As guiding means for the second mass 4 there are provided four pins 12 which constitute the free ends of the shafts of bolts 13 threadedly connected to a flange 14 of first mass 3. These pins 12 extend into guiding bores 16 provided in the second mass. Of these bolts only two are shown, as the other two are disposed in the drawing in back of those shown. The heads of the bolts 13 serve as supporting or centering means for springs ll.

Between the first mass 3 and the second mass 4, which is configurated symmetrically with respect to the motor axis 1 and also with respect to the first mass, there is provided an elastic buffering layer 17 which is fixedly connected as by bonding to flange 14 at its side 19 facing the second mass. This buffering layer 17 which may consist for instance of polyethylene or a suitable rubber prevents chattering of the power unit.

A corresponding buffering layer 21 is also provided on the stop faces of stops 22, in order to prevent chattering, when the maximum speed resp. rated speed n has been reached. The stops 22 are parts of bolts threadedly connected to mass 4. These bolts, which are adjustable by means of nuts 23, also serve for centering and supporting the springs 11. Although it would be possible to do without such stops, inasmuch as the largest outward movement of mass 4 is prescribed by the rated speed, the provision of such stops is preferred for reason of safety.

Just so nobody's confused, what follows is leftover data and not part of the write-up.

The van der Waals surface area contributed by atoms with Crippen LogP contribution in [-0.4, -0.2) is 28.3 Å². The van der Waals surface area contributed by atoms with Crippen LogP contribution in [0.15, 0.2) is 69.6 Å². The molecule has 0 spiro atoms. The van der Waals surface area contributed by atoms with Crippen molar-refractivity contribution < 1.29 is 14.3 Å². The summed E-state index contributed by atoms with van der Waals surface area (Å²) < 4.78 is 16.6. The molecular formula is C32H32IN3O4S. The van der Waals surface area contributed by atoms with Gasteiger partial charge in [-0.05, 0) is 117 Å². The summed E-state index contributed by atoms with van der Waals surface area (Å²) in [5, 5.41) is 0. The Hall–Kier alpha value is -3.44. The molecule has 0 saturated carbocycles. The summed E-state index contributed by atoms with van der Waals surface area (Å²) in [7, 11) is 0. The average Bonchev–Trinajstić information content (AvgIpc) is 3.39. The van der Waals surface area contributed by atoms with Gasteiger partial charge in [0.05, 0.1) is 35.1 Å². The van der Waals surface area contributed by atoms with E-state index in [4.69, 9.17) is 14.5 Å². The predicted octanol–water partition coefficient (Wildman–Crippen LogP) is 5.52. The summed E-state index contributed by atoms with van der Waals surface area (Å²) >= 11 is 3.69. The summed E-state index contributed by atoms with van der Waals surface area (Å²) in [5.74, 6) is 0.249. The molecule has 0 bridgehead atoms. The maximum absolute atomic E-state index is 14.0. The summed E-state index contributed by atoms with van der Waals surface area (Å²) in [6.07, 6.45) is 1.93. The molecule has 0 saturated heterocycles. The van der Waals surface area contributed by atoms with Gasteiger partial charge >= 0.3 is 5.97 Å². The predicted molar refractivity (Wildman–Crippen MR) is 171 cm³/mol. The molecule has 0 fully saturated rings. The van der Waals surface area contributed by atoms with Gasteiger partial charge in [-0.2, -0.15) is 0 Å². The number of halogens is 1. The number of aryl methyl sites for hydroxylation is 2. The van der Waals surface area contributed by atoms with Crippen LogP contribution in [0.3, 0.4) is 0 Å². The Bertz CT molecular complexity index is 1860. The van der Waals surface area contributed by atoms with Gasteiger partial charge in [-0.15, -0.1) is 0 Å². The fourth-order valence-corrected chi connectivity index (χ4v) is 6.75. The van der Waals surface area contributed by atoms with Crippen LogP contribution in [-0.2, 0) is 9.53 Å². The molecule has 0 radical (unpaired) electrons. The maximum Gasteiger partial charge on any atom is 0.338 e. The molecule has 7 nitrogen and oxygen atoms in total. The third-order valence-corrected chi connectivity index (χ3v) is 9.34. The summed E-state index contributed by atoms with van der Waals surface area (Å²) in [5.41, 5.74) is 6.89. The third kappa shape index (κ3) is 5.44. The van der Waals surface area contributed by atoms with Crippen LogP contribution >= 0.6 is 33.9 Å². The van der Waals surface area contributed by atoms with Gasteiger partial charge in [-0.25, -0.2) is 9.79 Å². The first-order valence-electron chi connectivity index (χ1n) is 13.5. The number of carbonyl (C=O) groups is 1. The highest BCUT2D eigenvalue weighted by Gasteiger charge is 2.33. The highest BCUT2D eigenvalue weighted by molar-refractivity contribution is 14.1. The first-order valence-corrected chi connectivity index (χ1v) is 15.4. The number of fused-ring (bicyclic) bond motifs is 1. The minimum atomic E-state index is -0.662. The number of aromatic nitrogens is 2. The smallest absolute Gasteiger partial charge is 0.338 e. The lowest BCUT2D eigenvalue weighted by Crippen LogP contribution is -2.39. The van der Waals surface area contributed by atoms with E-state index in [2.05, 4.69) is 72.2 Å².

In the exceptional case that the available regulation range between maximum and practically zero is not to be fully utilized and that it is desired to regulate the conveying capacity only between a maximum value and a fraction of this maximum, for instance percent of said maximum, then the mass system can be so devised that the center of gravity of the entire system is, when the device is in its position of rest shown in FIG. 1, not located on the motor axis, but is shifted outwardly in the direction of arrow 9 in accordance with the desired minimum conveying capacity in the lower region of the regulation range. Also in such a case the restoring force of the spring means is so selected that the second mass 4- moves away from the motor axis at the lower speed n In the embodiment shown the short circuit rotor motor has a rated speed 11,, 1,470 revolutions/min, which owing to the decreasing centrifugal force at de creased motor speedscontrary to known resonant unbalanced power units cannot only be reduced to a value of n 1,270 revolutions/min but, by lowering of the voltage, to a value for ri 900 1,000 revolutions/min. This results in a. considerably larger regulation range and also in stable synchronised operation at any speed.

I For putting the invention into practice normally available unbalanced excitingunits can for instance be utilized by removing from their shaft ends the relatively rotatable unbalanced masses and replacing them by a pair of masses arranged in accordance with the invention. It is therefore possible to equip already operating vibratory units in a very simple manner with unbalanced masses of the new type.